Study Shows that Eating Disorders Among Men are on the Rise
A new study conducted by the United Kingdom’s National Health Service showed that the rate of men with eating disorders had increased by 16% over the last year. And while it is a huge jump, it only hints at the real number of men who might suffer from an eating disorder.
By their very natures, eating disorders are secretive and guilty. Individuals that suffer from eating disorders like anorexia or bulimia become very adept at hiding their disordered eating habits from other people, and because of the stigma attached to having an eating disorder, many men feel doubly ashamed for having one. Because they are more commonly associated with women, having an eating disorder might seem unmanly or feminine to some men. This can cause certain men to keep their disorders a secret from their friends and family.
The National Health Service hopes that the new statistic will lead to more tolerance and awareness in regards to men with eating disorders. A spokesperson for Beat, a British eating disorder charity, believes that the statistic is inaccurate, however. Because very few men seek treatment for eating disorders, they believe that the actual number is actually much higher. The NHS believes that as more and more people become aware of the prevalence of eating disorders in men, more men will identify themselves as having anorexia or bulimia (or any of the other eating disorders such as binge eating) and seek help. As data has been collected, more and more men have been seeking treatment. Over the past decade, Britain has seen a 66% increase in men coming into hospitals for eating disorder treatment, which many people bring back to pressures due to social networking and images of men in the media.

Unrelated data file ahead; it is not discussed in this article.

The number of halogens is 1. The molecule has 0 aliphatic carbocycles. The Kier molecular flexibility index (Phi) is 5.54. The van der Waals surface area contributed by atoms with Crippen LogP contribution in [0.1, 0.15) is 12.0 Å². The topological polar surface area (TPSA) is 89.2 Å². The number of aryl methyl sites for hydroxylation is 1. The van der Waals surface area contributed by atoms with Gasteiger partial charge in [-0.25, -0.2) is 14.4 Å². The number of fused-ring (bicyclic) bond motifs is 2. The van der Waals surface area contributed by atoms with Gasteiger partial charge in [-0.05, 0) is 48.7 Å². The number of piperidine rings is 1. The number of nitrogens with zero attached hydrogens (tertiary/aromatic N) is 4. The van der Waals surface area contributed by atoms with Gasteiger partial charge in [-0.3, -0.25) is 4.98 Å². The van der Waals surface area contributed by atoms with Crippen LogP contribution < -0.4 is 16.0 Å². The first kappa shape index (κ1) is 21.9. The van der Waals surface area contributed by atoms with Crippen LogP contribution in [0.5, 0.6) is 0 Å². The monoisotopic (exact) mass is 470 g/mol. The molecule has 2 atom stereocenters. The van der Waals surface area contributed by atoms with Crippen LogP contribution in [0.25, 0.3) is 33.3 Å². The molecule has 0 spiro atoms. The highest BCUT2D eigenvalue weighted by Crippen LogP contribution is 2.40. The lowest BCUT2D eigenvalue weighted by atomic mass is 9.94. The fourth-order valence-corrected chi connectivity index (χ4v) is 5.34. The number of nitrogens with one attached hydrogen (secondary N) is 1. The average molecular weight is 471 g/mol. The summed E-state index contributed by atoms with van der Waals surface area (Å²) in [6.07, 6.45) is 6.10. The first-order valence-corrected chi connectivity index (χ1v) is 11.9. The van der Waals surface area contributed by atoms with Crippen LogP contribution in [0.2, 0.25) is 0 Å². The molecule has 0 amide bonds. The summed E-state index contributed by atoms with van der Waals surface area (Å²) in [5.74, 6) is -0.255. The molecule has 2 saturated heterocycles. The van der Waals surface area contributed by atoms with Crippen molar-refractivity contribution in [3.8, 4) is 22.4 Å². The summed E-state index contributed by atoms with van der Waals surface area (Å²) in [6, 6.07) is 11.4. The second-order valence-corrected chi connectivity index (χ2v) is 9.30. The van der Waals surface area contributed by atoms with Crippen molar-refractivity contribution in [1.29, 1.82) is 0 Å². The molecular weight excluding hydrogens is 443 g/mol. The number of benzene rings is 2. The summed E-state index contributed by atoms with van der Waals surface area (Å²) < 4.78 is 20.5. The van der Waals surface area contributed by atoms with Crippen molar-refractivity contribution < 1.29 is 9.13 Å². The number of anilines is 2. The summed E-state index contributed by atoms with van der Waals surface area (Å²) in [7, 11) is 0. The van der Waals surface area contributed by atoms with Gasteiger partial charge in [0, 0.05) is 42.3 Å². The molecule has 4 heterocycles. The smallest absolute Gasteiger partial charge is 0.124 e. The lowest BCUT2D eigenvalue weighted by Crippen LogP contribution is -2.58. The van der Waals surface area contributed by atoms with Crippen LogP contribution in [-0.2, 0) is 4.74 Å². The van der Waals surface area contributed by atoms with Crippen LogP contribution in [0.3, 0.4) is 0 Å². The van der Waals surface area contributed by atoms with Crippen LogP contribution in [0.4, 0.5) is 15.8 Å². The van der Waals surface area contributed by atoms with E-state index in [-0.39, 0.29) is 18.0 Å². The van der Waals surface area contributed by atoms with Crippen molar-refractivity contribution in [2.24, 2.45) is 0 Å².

As more doctors become aware of the rise in eating disorders for men, the NHS hopes that more men will be diagnosed and seek proper treatment. Identifying eating disorders early leads to shorter recovery times and a higher possibility that the individuals will have a better relationship with food and their own self-perception after treatment.
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